Prof. Edith (Phoebe) Glazer has been invited to present the work of her research group at the International Symposium on Photopharmacology at the University of Groningen, The Netherlands. The symposium, organized by Prof.
Professor Anne-Frances Miller was chosen as the next President Elect of the Division of Biologial Chemistry in the American Chemical Society (ACS). This 7000-member technical division of the ACS hosts section meetings, administers awards, supports regional meetings and encourages participation of biochemists in the ACS. Prof. Miller’s two-year term begins on January 1, 2017.
Susan Odom and Chad Risko published a report on new catholyte materials for non-aqueous redox flow batteries in Energy and Environmental Sciences. This study, performed in collaboration with Prof. Fikile Brushett at the Massachusetts Institute of Technology, showcases the long lifetimes of materials created in Odom's laboratory as electron donors.
Assistant Professor of Chemistry Beth Guiton was named an Emerging Investigator in Materials Science. In their first special collection dedicated to showcasing the research of early-career materials science researchers, the board members of the publication Materials Research Express chose to highlight Guiton in their collection, aimed at presenting the best cutting-edge research in materials science and engineering. Guiton’s research features the observation of lithium diff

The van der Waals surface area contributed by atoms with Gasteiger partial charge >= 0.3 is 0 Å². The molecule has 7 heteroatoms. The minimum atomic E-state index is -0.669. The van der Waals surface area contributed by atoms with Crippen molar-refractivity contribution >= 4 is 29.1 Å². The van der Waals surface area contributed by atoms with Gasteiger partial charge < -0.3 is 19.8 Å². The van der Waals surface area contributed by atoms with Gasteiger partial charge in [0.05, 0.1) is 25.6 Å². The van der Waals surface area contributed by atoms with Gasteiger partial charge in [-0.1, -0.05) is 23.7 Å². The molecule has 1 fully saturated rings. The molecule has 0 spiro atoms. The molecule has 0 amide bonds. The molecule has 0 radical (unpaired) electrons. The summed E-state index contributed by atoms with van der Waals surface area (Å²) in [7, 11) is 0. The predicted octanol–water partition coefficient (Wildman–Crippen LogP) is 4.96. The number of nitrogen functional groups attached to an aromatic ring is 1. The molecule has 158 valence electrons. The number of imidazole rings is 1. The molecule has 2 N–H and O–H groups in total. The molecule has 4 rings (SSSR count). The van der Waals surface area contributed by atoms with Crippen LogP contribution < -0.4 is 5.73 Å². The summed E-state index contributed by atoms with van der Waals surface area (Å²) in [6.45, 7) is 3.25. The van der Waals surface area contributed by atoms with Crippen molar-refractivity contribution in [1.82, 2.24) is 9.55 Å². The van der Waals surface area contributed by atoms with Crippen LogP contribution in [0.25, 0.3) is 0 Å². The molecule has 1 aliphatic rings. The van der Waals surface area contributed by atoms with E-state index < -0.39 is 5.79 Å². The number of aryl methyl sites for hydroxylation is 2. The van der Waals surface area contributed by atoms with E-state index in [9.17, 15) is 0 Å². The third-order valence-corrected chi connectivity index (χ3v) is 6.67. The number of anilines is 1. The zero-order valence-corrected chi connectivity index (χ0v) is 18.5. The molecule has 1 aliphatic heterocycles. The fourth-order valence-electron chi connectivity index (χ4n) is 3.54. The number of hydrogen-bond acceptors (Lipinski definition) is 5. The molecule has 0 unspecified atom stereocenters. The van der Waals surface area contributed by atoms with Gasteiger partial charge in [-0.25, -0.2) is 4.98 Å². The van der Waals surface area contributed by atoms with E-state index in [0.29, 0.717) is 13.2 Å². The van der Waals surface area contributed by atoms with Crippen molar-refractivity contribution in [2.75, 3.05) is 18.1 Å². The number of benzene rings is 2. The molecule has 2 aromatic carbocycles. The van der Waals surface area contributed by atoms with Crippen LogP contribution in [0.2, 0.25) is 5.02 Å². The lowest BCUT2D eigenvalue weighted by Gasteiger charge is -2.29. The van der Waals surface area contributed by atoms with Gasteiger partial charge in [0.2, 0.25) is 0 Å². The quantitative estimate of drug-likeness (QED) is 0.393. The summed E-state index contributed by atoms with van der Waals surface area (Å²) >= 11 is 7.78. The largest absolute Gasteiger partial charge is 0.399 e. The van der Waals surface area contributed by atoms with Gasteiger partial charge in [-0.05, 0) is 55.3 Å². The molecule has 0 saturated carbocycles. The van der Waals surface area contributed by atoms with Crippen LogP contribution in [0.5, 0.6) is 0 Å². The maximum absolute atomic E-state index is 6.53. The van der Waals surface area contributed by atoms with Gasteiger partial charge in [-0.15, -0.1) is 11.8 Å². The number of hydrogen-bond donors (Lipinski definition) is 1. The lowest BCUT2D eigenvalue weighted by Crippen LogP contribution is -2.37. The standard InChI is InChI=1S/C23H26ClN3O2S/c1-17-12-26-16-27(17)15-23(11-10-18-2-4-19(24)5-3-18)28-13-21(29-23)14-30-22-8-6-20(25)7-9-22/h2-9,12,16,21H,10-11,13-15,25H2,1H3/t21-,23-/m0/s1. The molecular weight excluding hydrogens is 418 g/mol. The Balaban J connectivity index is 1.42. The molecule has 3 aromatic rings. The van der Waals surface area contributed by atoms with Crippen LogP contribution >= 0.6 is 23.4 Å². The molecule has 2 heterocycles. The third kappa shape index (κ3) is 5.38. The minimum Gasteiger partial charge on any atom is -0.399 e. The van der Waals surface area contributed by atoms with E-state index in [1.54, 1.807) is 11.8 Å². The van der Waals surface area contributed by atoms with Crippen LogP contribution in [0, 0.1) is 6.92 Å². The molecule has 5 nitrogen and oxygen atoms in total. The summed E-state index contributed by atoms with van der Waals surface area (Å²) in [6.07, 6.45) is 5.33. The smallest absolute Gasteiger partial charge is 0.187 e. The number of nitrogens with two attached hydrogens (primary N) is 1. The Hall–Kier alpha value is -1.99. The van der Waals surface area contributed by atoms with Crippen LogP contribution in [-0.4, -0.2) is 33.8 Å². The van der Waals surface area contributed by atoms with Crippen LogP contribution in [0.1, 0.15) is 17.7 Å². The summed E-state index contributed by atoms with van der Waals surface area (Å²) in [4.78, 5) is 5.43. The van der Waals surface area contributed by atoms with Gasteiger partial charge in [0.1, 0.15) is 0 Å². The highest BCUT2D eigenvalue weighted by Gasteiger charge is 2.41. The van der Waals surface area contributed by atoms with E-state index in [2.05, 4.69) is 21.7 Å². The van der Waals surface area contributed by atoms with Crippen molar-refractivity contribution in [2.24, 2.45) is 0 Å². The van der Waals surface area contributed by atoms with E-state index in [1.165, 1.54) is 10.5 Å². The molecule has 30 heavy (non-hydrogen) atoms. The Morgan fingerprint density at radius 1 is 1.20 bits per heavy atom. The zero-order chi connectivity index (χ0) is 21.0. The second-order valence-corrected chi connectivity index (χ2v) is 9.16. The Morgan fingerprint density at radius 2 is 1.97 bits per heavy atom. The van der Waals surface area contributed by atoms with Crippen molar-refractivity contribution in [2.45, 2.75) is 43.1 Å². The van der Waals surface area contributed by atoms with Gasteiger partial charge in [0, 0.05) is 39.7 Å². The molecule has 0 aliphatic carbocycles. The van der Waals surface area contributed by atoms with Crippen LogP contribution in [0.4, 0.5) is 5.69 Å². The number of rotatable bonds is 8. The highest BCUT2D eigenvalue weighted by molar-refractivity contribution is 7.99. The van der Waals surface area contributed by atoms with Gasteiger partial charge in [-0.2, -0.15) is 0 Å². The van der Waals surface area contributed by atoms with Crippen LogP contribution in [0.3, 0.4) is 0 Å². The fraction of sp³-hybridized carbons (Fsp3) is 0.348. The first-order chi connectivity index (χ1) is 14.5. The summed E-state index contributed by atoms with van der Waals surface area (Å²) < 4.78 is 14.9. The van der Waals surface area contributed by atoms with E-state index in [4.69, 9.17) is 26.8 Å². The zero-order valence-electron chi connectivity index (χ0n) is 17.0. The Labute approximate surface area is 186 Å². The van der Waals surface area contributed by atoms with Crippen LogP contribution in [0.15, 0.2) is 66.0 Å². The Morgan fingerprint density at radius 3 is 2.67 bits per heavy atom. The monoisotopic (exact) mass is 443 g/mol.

Professor Edith "Phoebe" Glazer was selected to serve on the advisory board for Chemical Society Reviews (Chem. Soc. Rev.). This prestigious publication, which produces 24 issues per year and boasts an Impact Factor of 34, is the flagship review journal of the Royal Society of Chemistry, and - from the RSC's website - publishes "high-impact, succinct and reader-friendly articles at the forefront of the chemical sciences".
The Small-Molecule X-Ray Crystallography Facility in the Department of Chemistry has been awarded a prestigious and highly competitive grant from the Major Research Instrumentation (MRI) program of the National Science Foundation (NSF). The award of $383,133 (70% NSF, 30% UK matching funds) will fund the acquisition of a state-of-the-art microfocus X-ray diffractometer.
The Light Microscopy Core, a newly named research core facility under the auspices of the Office of the Vice President for Research, has invested $1.3 million in two new microscopes to support an array of research across the University of Kentucky. Dr.
Assistant Professor Kenneth Graham received a $110,000 grant from ACS PRF to develop a better understanding of polymer blend thermoelectrics. Thermoelectrics can convert heat energy to useful electrical energy based on the Seebeck effect, or they can utilize electrical energy to produce heating or cooling. Polymer based thermoelectric materials have the potential to be low-cost, are lightweight, and mechanically flexible, which opens up a number of applications if the thermoelectric performance of these materials can be further improved.